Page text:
ZENIT: How did Solidarity, Pope John Paul II and priests like Father Popieluszko succeed in defeating the powerful Soviet regime?
Father Frukacz: Solidarity was not just a labor union. It was formed from the beginning as a national movement of 10,000 persons.
It was the first movement in which the Catholic Church and the world of workers united.
We must remember that, for Communist ideology, the worker is a person who does not believe and in the name of materialist ideology must stay far from the faith and the Catholic Church. Already from its birth in 1980, Solidarity represented the opposite of Marxist and Communist philosophy.
The Catholic Church and workers were consistently and solidly together.
To understand better the reason for the defeat of the powerful Communist and Soviet regime we must look to the great and important role played by John Paul II.
It all began in John Paul II’s first trip in 1979. It was the first trip of the Slav Pope to a country of Central and Eastern Europe. The invocations and prayers that John Paul II pronounced in Victory Square (today Pilsudski Square), were prophetic: “May the Holy Spirit descend on this land and make it change.” A year later, the Solidarity movement was born.
We must also recall the 6th World Youth Day in August of 1991 in Jasna Gora and Czestochowa. It was the first youth day with the participation of young people of Eastern Europe.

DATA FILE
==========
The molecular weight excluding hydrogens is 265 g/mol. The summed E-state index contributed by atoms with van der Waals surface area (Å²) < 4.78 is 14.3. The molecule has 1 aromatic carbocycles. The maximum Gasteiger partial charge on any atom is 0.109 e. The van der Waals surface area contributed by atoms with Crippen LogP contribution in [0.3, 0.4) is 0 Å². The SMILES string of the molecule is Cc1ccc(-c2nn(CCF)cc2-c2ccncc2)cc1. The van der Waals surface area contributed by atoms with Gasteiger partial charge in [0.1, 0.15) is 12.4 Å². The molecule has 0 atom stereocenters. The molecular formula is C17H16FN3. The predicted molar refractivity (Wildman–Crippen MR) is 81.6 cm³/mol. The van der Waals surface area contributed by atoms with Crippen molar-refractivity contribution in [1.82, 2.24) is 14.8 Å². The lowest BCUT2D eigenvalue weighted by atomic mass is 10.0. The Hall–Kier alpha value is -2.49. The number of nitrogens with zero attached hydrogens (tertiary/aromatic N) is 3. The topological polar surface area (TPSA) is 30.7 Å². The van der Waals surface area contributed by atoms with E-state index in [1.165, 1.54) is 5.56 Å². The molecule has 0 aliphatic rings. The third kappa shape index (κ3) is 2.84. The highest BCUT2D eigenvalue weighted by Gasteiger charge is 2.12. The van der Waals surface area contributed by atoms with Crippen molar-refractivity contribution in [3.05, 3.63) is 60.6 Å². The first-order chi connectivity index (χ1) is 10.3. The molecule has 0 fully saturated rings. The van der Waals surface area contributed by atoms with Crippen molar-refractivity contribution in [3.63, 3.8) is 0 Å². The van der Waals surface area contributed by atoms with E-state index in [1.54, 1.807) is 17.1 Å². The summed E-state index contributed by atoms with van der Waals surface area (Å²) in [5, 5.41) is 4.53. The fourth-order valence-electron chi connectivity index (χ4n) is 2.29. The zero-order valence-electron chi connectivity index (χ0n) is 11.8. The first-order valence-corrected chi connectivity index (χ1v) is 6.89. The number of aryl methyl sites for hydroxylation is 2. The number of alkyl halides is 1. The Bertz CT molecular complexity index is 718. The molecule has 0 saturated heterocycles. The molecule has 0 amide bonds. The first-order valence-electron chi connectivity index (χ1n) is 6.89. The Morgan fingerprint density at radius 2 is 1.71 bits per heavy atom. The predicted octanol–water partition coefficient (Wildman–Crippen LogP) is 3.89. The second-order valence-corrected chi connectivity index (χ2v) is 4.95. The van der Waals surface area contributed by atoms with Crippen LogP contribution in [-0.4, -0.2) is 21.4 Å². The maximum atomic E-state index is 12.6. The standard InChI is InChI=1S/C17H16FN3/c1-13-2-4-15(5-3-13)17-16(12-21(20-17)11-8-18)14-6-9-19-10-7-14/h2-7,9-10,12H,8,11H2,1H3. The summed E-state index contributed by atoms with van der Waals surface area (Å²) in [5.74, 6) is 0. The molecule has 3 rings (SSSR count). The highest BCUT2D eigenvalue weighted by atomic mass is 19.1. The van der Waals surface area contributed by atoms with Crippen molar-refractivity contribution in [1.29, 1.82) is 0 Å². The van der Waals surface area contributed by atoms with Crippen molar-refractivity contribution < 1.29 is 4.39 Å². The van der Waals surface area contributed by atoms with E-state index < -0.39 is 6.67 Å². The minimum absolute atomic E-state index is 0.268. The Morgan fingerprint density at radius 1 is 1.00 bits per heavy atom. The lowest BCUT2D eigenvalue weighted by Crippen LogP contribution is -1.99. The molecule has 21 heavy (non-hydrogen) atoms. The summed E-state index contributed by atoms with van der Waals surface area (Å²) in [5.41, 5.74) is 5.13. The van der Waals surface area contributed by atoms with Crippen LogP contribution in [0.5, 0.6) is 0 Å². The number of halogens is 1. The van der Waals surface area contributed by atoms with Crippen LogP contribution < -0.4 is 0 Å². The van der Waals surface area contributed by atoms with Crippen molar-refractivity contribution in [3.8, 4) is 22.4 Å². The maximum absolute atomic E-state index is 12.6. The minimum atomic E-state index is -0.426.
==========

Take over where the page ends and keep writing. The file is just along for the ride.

The Holy Father celebrated Holy Mass on August 15 and three days later the Soviet regime fell.
Personally, I think that we must also look at the role of Cardinal Stefan Wyszynski, primate of Poland, imprisoned by the Communist regime during the years 1953-1956. It was Cardinal Wyszynski who organized the “Jasna Gora Vows” in 1965, the novena on the occasion of one thousand years of Christianity in Poland [celebrated in 1966].
They were very hard years, in which it seemed impossible to survive Soviet domination. And yet Cardinal Wyszynski succeeded in organizing and guaranteeing the religious and social activity of the faithful in Poland.
It was Cardinal Wyszynski himself who reinforced and defended the “Theology of the Nation” to reinforce the Catholic identity of Poles.
ZENIT: How much did the Catholic faith of the Polish people help in the defeat of Communism?
Father Frukacz: As I already explained, for the Polish people faith is also important in social life. It isn’t a private thing. Faith has a social and national dimension.
For us Mary, the Black Madonna of Czestochowa, is the Queen of Poland.
For us, the faith is united to true patriotism, that is, love of God and of the homeland. Often seen on Polish flags is the phrase “God, Honor, Homeland.”
I think this identity and this religious practice fueled the spiritual force that defeated Communism. I would like to recall that the Marxist-Leninist regime placed itself against God (atheist) and against the nation (Communist Internationalism).
We must also remember that even Jesus loved his homeland and wept over the fate of Jerusalem.
ZENIT: There is a film in Italy that recounts the story of Father Popieluszko. Have you seen it?
Father Frukacz: John Paul II said that, thanks to the blood shed by Father Popieluszko, we Poles are in Europe. The film on Father Popieluszko not only recalls the life of the martyr priest but also the Christian and social values that we need not only in Poland but, above all, in Europe.
Father Popieluszko is a person who has been inscribed in the history of Poland and of Europe. I think this film represents the figure of Father Popieluszko as he was, in an attractive and true way.